When asked her top priority for Patient #4, the hospital nurse caring for her stated that keeping the patient in bed would be best. And the doctor’s orders? “Get her out of bed.”
Patient #4 was one of many in a study published by the Agency for Healthcare Quality and Research (AHQR) highlighting differing priorities for patient care among providers in acute settings. Study findings showed that only 17% of the time was there full agreement between the team. All too often, conflicting opinions of healthcare professionals, even within the same facility, can get in the way of effective patient care.
During a typical four-day stay in a hospital, patients may encounter more than 50 hospital employees that all need to be on the same page about not only care plans, but also care delivery details. Yet, more than 20% of patients experience conflicting information, care teams that do not know who is in charge of patient care, and other hospital system inefficiencies.
Communication—especially effective communication—among care teams is the key to giving patients the best and most appropriate care in acute settings. Unfortunately, poor communication between providers is one of the top contributors to medical errors and patient harm.
These breakdowns in communication between acute care professionals can be attributed to a variety of organizational and structural issues. With a steady flow of patients in and out of a facility, acute care teams frequently move from bedside to bedside, making efficient and effective communication between them a challenge. And, they often see patients at different times than their colleagues and receive different information to inform their care opinions. Additionally, patients who bounce from facility to facility bring a crowd of provider opinions, making it difficult to reconcile both internal and external directions.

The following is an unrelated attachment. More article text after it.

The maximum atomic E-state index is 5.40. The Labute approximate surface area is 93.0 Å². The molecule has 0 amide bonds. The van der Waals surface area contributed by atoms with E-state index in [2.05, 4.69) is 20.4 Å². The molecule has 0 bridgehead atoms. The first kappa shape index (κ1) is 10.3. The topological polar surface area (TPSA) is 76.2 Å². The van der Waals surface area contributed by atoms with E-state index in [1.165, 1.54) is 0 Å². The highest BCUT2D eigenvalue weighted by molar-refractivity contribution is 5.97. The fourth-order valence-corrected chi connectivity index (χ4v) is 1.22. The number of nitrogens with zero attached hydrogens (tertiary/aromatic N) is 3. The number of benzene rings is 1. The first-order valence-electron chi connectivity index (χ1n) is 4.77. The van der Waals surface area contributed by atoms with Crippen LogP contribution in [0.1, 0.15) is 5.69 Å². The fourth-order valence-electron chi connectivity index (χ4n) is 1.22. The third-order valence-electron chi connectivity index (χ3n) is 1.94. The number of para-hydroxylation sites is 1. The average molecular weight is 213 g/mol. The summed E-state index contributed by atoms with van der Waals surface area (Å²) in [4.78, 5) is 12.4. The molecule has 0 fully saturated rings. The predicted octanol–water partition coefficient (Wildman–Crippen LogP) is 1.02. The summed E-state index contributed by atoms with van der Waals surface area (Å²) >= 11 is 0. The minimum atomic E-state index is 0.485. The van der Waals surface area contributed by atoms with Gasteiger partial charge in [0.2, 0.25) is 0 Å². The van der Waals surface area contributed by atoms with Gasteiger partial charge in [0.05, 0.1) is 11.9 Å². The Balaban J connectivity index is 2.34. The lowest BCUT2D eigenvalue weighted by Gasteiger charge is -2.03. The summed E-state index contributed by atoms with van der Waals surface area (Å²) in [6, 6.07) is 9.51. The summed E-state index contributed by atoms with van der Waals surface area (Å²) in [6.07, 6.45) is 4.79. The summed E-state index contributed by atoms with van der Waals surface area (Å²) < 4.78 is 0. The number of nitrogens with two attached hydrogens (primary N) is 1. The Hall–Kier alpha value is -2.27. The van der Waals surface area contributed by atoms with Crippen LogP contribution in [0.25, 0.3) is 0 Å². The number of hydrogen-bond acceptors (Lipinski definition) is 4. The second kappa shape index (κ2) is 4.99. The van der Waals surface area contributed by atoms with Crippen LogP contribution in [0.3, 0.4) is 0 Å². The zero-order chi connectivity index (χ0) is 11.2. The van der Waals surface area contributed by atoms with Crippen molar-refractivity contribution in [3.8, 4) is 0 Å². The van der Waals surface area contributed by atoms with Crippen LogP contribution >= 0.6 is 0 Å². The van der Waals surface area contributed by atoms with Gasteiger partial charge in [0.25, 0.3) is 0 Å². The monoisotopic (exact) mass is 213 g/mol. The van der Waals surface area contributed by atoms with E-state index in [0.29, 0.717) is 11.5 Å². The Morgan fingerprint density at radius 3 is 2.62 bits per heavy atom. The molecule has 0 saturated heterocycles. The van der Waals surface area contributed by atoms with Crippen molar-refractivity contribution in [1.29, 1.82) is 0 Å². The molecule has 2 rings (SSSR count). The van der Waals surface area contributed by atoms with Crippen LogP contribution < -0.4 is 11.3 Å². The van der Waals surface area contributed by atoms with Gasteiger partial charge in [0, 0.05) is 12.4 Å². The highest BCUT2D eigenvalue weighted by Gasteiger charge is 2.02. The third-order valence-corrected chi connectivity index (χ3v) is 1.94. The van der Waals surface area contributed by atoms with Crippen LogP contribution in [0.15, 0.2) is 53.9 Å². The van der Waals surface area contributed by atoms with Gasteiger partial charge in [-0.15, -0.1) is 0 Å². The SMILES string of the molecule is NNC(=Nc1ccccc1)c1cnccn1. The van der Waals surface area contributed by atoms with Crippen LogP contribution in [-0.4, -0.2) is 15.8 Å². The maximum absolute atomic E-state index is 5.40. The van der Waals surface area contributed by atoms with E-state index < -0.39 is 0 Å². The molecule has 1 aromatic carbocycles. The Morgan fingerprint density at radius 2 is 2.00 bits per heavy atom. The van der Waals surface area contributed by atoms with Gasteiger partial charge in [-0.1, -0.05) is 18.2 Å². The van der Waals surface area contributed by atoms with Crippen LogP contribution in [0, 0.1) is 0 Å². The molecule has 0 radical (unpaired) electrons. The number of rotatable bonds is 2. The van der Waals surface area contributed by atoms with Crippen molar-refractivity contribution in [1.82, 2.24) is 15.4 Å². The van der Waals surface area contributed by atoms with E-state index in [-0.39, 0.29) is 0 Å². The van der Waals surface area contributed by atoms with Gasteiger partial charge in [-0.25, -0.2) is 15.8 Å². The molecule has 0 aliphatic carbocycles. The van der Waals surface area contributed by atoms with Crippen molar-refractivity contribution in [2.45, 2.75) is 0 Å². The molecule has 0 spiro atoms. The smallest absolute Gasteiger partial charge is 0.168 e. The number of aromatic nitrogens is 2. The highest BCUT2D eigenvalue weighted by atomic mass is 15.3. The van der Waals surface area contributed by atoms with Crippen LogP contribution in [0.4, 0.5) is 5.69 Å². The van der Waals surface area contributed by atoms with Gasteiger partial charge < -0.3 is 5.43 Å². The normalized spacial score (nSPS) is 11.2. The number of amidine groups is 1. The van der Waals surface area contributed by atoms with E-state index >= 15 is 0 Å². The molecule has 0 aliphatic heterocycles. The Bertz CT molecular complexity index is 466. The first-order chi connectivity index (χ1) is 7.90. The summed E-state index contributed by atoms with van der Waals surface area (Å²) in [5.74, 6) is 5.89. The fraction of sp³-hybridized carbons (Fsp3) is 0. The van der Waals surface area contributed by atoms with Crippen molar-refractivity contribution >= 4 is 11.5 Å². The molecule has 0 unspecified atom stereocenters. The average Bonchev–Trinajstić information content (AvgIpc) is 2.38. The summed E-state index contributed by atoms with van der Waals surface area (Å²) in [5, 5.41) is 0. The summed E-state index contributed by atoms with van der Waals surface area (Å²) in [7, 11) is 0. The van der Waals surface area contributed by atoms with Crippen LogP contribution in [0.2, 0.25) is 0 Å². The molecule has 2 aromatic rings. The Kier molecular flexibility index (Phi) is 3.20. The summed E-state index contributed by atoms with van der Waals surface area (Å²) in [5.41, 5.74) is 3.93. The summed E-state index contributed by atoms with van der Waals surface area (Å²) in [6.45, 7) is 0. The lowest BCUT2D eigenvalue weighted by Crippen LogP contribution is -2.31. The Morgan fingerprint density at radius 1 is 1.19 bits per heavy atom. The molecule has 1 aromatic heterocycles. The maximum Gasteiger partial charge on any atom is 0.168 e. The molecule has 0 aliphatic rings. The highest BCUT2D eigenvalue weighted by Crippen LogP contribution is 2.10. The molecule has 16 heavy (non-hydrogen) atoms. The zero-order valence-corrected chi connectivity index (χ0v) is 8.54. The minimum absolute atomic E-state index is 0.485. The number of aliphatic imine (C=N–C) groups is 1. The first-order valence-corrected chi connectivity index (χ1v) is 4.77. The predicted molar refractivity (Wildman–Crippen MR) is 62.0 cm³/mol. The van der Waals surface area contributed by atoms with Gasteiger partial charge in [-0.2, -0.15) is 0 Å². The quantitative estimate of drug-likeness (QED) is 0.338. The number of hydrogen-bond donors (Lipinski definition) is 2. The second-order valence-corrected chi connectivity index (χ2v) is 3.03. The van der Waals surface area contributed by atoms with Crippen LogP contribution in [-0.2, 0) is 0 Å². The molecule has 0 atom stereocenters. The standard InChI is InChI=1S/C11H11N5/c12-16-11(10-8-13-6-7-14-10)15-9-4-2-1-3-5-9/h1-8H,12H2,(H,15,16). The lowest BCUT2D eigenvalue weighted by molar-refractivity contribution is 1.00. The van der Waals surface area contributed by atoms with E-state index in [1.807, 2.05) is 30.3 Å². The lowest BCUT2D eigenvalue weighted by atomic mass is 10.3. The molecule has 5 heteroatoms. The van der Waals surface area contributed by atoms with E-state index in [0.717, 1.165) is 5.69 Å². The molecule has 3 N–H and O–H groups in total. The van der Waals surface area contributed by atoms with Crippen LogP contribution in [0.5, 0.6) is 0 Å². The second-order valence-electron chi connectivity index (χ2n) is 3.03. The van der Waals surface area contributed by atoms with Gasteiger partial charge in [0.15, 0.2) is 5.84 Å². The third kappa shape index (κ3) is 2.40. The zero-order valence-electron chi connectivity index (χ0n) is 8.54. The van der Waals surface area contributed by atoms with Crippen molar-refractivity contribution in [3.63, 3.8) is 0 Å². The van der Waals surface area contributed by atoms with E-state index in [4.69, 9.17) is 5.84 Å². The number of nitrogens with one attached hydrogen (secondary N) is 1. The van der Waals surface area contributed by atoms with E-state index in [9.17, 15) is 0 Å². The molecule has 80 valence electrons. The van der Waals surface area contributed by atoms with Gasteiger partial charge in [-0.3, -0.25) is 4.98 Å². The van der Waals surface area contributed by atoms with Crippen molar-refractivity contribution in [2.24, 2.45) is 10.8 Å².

To address these challenges and facilitate better communication, the Denver Health Medical Center implemented a comprehensive internal communication strategy to help acute care teams get on the same page. The facility used a standardized questionnaire, Situation, Background, Assessment Review (SBAR), to base each conversation off of that concluded by asking each member of the care team: “What do I think needs to be done for the patient?”
From there, teams conducted quick, mandatory huddles each day or shift to speak with each other directly—not just read notes. This allowed the teams to set, and adjust, the priorities of care for their patients with each new day’s challenges and opportunities. Additionally, the hospital established multidisciplinary rounds that brought the care team together with the patient at once to ensure that everyone was on the same page.
While achieving alignment among acute care team members should be a celebrated achievement, teams also need to ensure that they are aligning on the right direction. Hospitals usually involve a patient’s primary care provider (PCP) for the big-picture care plan, but PCPs have the opportunity to be proactive and facilitate the communication of even the smallest details.
This level of collaboration with PCPs can help address the acute care miscommunications and disagreements, and help ensure that patients get the safest and most appropriate care treatments. After all, it’s the PCPs who have the familiarity with the patient and knowledge of their history to settle care plan discrepancies, such as whether Patient #4 should stay in or get out of bed.
Interested in how else you can collaborate with PCPs and get all members of the acute care team on the same page?